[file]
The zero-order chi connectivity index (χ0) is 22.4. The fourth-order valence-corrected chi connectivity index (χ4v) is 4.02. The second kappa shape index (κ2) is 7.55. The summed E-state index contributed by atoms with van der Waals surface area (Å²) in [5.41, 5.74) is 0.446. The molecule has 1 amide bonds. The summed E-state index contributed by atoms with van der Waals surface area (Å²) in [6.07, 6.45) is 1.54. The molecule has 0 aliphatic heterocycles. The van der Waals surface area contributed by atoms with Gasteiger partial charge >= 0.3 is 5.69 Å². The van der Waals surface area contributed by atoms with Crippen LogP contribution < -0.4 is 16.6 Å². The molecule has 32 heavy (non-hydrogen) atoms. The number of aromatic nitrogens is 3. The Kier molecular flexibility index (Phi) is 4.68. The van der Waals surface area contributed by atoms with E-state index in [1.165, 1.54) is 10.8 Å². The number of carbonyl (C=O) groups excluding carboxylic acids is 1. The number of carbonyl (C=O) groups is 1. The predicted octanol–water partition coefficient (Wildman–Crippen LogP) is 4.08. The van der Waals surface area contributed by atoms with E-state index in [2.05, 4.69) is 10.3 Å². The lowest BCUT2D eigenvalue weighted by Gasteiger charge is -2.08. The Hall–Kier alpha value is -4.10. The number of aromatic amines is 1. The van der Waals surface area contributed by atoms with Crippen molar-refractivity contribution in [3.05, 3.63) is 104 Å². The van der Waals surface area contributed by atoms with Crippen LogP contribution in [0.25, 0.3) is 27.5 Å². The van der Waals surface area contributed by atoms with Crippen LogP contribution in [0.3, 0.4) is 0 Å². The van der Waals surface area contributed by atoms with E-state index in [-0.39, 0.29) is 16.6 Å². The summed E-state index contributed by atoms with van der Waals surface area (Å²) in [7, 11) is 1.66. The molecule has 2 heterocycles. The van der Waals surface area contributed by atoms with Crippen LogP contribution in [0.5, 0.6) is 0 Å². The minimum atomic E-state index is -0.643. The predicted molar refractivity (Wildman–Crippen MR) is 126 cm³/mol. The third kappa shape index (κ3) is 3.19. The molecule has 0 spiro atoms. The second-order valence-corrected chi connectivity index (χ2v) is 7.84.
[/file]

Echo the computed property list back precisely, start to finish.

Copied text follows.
The zero-order chi connectivity index (χ0) is 22.4. The fourth-order valence-corrected chi connectivity index (χ4v) is 4.02. The second kappa shape index (κ2) is 7.55. The summed E-state index contributed by atoms with van der Waals surface area (Å²) in [5.41, 5.74) is 0.446. The molecule has 1 amide bonds. The summed E-state index contributed by atoms with van der Waals surface area (Å²) in [6.07, 6.45) is 1.54. The molecule has 0 aliphatic heterocycles. The van der Waals surface area contributed by atoms with Gasteiger partial charge >= 0.3 is 5.69 Å². The van der Waals surface area contributed by atoms with Crippen LogP contribution < -0.4 is 16.6 Å². The molecule has 32 heavy (non-hydrogen) atoms. The number of aromatic nitrogens is 3. The Kier molecular flexibility index (Phi) is 4.68. The van der Waals surface area contributed by atoms with E-state index in [1.165, 1.54) is 10.8 Å². The number of carbonyl (C=O) groups excluding carboxylic acids is 1. The number of carbonyl (C=O) groups is 1. The predicted octanol–water partition coefficient (Wildman–Crippen LogP) is 4.08. The van der Waals surface area contributed by atoms with E-state index in [2.05, 4.69) is 10.3 Å². The lowest BCUT2D eigenvalue weighted by Gasteiger charge is -2.08. The Hall–Kier alpha value is -4.10. The number of aromatic amines is 1. The van der Waals surface area contributed by atoms with Crippen molar-refractivity contribution in [3.05, 3.63) is 104 Å². The van der Waals surface area contributed by atoms with Crippen LogP contribution in [0.25, 0.3) is 27.5 Å². The van der Waals surface area contributed by atoms with Crippen LogP contribution in [0.3, 0.4) is 0 Å². The van der Waals surface area contributed by atoms with E-state index in [-0.39, 0.29) is 16.6 Å². The summed E-state index contributed by atoms with van der Waals surface area (Å²) in [7, 11) is 1.66. The molecule has 2 heterocycles. The van der Waals surface area contributed by atoms with Crippen LogP contribution in [0.5, 0.6) is 0 Å². The minimum atomic E-state index is -0.643. The predicted molar refractivity (Wildman–Crippen MR) is 126 cm³/mol. The third kappa shape index (κ3) is 3.19. The molecule has 0 spiro atoms. The second-order valence-corrected chi connectivity index (χ2v) is 7.84.